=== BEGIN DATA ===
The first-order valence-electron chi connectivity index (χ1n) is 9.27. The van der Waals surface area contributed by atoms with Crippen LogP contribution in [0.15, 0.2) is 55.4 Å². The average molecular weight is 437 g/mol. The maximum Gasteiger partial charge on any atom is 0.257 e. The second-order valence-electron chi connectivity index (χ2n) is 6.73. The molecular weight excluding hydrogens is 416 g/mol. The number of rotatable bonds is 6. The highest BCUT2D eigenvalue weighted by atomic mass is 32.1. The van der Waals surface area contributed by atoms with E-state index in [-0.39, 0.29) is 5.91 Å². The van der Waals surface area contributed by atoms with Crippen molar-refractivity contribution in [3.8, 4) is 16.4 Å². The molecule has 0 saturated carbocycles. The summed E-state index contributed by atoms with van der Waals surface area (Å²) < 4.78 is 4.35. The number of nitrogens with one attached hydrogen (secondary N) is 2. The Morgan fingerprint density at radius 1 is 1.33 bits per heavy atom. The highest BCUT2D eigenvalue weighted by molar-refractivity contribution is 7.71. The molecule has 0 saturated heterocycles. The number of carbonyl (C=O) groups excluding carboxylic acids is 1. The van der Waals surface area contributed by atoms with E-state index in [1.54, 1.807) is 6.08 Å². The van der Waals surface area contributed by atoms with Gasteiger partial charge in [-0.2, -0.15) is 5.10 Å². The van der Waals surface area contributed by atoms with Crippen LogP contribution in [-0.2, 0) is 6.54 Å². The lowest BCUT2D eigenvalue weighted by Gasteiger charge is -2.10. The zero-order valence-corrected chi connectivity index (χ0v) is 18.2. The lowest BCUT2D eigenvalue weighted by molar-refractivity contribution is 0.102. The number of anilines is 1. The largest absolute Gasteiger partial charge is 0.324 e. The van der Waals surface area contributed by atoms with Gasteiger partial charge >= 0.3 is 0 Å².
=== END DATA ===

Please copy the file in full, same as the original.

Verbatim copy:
The first-order valence-electron chi connectivity index (χ1n) is 9.27. The van der Waals surface area contributed by atoms with Crippen LogP contribution in [0.15, 0.2) is 55.4 Å². The average molecular weight is 437 g/mol. The maximum Gasteiger partial charge on any atom is 0.257 e. The second-order valence-electron chi connectivity index (χ2n) is 6.73. The molecular weight excluding hydrogens is 416 g/mol. The number of rotatable bonds is 6. The highest BCUT2D eigenvalue weighted by atomic mass is 32.1. The van der Waals surface area contributed by atoms with E-state index in [-0.39, 0.29) is 5.91 Å². The van der Waals surface area contributed by atoms with Crippen molar-refractivity contribution in [3.8, 4) is 16.4 Å². The molecule has 0 saturated carbocycles. The summed E-state index contributed by atoms with van der Waals surface area (Å²) < 4.78 is 4.35. The number of nitrogens with one attached hydrogen (secondary N) is 2. The Morgan fingerprint density at radius 1 is 1.33 bits per heavy atom. The highest BCUT2D eigenvalue weighted by molar-refractivity contribution is 7.71. The molecule has 0 saturated heterocycles. The number of carbonyl (C=O) groups excluding carboxylic acids is 1. The van der Waals surface area contributed by atoms with E-state index in [1.54, 1.807) is 6.08 Å². The van der Waals surface area contributed by atoms with Gasteiger partial charge in [-0.2, -0.15) is 5.10 Å². The van der Waals surface area contributed by atoms with Crippen LogP contribution in [-0.2, 0) is 6.54 Å². The lowest BCUT2D eigenvalue weighted by Gasteiger charge is -2.10. The zero-order valence-corrected chi connectivity index (χ0v) is 18.2. The lowest BCUT2D eigenvalue weighted by molar-refractivity contribution is 0.102. The number of anilines is 1. The largest absolute Gasteiger partial charge is 0.324 e. The van der Waals surface area contributed by atoms with Gasteiger partial charge >= 0.3 is 0 Å².